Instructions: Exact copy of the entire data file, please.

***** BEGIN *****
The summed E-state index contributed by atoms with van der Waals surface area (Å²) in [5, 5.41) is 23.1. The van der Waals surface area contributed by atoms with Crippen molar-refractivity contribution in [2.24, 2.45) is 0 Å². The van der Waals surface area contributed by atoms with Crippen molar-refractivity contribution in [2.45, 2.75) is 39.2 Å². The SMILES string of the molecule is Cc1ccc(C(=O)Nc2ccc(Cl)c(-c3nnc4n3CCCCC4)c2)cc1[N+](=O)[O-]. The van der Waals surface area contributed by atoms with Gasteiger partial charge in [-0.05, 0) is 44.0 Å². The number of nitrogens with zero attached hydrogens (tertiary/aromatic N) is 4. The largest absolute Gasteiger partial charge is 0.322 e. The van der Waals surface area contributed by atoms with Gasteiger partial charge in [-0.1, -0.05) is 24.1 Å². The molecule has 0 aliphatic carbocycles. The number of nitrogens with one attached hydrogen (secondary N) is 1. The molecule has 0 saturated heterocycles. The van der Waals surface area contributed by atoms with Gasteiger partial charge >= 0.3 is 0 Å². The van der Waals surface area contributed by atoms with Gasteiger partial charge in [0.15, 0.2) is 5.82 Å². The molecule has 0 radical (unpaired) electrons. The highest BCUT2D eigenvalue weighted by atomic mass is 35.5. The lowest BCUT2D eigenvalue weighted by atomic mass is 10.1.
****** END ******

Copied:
The summed E-state index contributed by atoms with van der Waals surface area (Å²) in [5, 5.41) is 23.1. The van der Waals surface area contributed by atoms with Crippen molar-refractivity contribution in [2.24, 2.45) is 0 Å². The van der Waals surface area contributed by atoms with Crippen molar-refractivity contribution in [2.45, 2.75) is 39.2 Å². The SMILES string of the molecule is Cc1ccc(C(=O)Nc2ccc(Cl)c(-c3nnc4n3CCCCC4)c2)cc1[N+](=O)[O-]. The van der Waals surface area contributed by atoms with Gasteiger partial charge in [-0.05, 0) is 44.0 Å². The number of nitrogens with zero attached hydrogens (tertiary/aromatic N) is 4. The largest absolute Gasteiger partial charge is 0.322 e. The van der Waals surface area contributed by atoms with Gasteiger partial charge in [-0.1, -0.05) is 24.1 Å². The molecule has 0 aliphatic carbocycles. The number of nitrogens with one attached hydrogen (secondary N) is 1. The molecule has 0 saturated heterocycles. The van der Waals surface area contributed by atoms with Gasteiger partial charge >= 0.3 is 0 Å². The van der Waals surface area contributed by atoms with Gasteiger partial charge in [0.15, 0.2) is 5.82 Å². The molecule has 0 radical (unpaired) electrons. The highest BCUT2D eigenvalue weighted by atomic mass is 35.5. The lowest BCUT2D eigenvalue weighted by atomic mass is 10.1.